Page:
Over a decade later, a December 2010 trade with Milwaukee still ranks as one of the best in Kansas City history. The KC Royals, 25 years removed from their last postseason appearance and still over three seasons away from their next, sent staff ace Zack Greinke and Yuniesky Betancourt to the Brewers for Lorenzo Cain, Alcides Escobar, Jeremy Jeffress, and Jake Odorizzi.
Today, two hurlers on opposite ends of that deal—Greinke and Odorizzi—face key roles as their Houston Astros prepare to take on Boston tonight in the opening game of the American League Championship Series.
Houston is counting on the pair to fill, or help fill, the gaping hole Lance McCullers Jr.’s absence has created in the club’s starting rotation. The right forearm tightness that forced McCullers out of Houston’s Division Series finale Tuesday prevented him from making the team’s ALCS roster.
Odorizzi takes McCullers’ spot; Greinke, a lock to make the roster anyway, could move into the rotation from the bullpen role he filled in the ALDS.
But will the ex-Royals be enough to offset McCullers’ sudden absence?
Replacing McCullers will be a daunting task for the two former KC Royals.
Filling McCullers’ shoes won’t be easy. He went 13-4 with a 3.16 ERA and averaged almost six inning per start in his sixth season with the Astros, then shut out Chicago for 6.2 innings to win the first game of the ALDS. And he was cruising with a 5-1 lead through four innings in the deciding fourth game before leaving with forearm tightness.
Greinke, of course, would under normal circumstances be the most likely of the two ex-Royals to step into McCullers’ rotation spot. He’s been a key component of Houston’s rotation for three years and went 11-6 this season. But a neck issue forced him to the Injured List in September and he didn’t return until Game 3 of the ALDS when he pitched a scoreless inning against the White Sox.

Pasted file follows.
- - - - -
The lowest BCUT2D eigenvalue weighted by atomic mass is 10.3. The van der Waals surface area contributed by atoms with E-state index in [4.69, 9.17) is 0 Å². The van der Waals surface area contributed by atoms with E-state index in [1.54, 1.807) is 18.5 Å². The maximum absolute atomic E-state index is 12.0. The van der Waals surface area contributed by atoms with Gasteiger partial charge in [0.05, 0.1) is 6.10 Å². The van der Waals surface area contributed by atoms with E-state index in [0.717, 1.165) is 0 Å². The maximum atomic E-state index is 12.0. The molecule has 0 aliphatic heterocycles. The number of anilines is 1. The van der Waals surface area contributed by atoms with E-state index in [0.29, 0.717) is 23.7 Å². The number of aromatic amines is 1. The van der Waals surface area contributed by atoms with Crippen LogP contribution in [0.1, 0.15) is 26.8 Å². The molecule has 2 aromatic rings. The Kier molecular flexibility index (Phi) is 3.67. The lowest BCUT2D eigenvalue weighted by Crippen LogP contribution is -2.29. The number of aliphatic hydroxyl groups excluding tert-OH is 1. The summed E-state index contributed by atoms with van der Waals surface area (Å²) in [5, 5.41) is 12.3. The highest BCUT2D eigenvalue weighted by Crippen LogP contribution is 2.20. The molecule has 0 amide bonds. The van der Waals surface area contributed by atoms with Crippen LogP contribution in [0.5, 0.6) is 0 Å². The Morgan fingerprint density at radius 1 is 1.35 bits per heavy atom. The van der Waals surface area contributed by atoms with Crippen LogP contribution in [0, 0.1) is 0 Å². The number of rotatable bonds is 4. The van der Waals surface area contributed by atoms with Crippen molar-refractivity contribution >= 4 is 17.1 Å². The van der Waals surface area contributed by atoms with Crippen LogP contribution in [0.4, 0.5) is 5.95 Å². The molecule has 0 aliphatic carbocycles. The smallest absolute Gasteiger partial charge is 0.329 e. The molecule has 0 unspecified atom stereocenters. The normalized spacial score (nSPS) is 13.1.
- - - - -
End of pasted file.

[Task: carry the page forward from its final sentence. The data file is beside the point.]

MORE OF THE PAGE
Now an 18-year major league veteran who was 60-67 in seven seasons and won the 2009 AL Cy Young Award with the KC Royals, Greinke’s 219 career wins make him a Hall of Fame candidate. He’ll be a free agent when the World Series ends.
Odorizzi also spent time on the IL last month (foot) and started twice after his Sept. 26 reactivation. He also missed time early in the campaign with a right pronator problem and finished the regular season 6-7 with a 4.21 ERA. Odorizzi is 68-63, 3.95 in 10 big league seasons.
Odorizzi pitched well for two seasons in the Kansas City farm system, going 25-12 in 53 games across A, Double-A, and Triple-A, before making it to the KC Royals in 2012 and pitching twice. The club traded him to Tampa after that season as part of the seven-player deal that brought James Shields and Wade Davis to Kauffman Stadium.
Of the two Royal alums, Greinke has more postseason experience—he’s pitched 20 times in the playoffs (but only twice in the World Series, when he started two games for Houston in 2019 and didn’t earn a decision). Odorizzi, on the other hand, lost to the Yankees in his only postseason game, a 2019 ALDS appearance for Minnesota.
Beyond Games 1 and 2 of the ALCS, Houston manager Dusty Baker’s pitching plans are unclear. But including Greinke and Odorizzi on the Astros’ roster give him a couple of decent options.
Will former KC Royals Zack Greinke and Jake Odorizzi make up for Houston’s loss of Lance McCullers Jr.? We shall see. The ALCS gets underway tonight when their Astros host the Red Sox.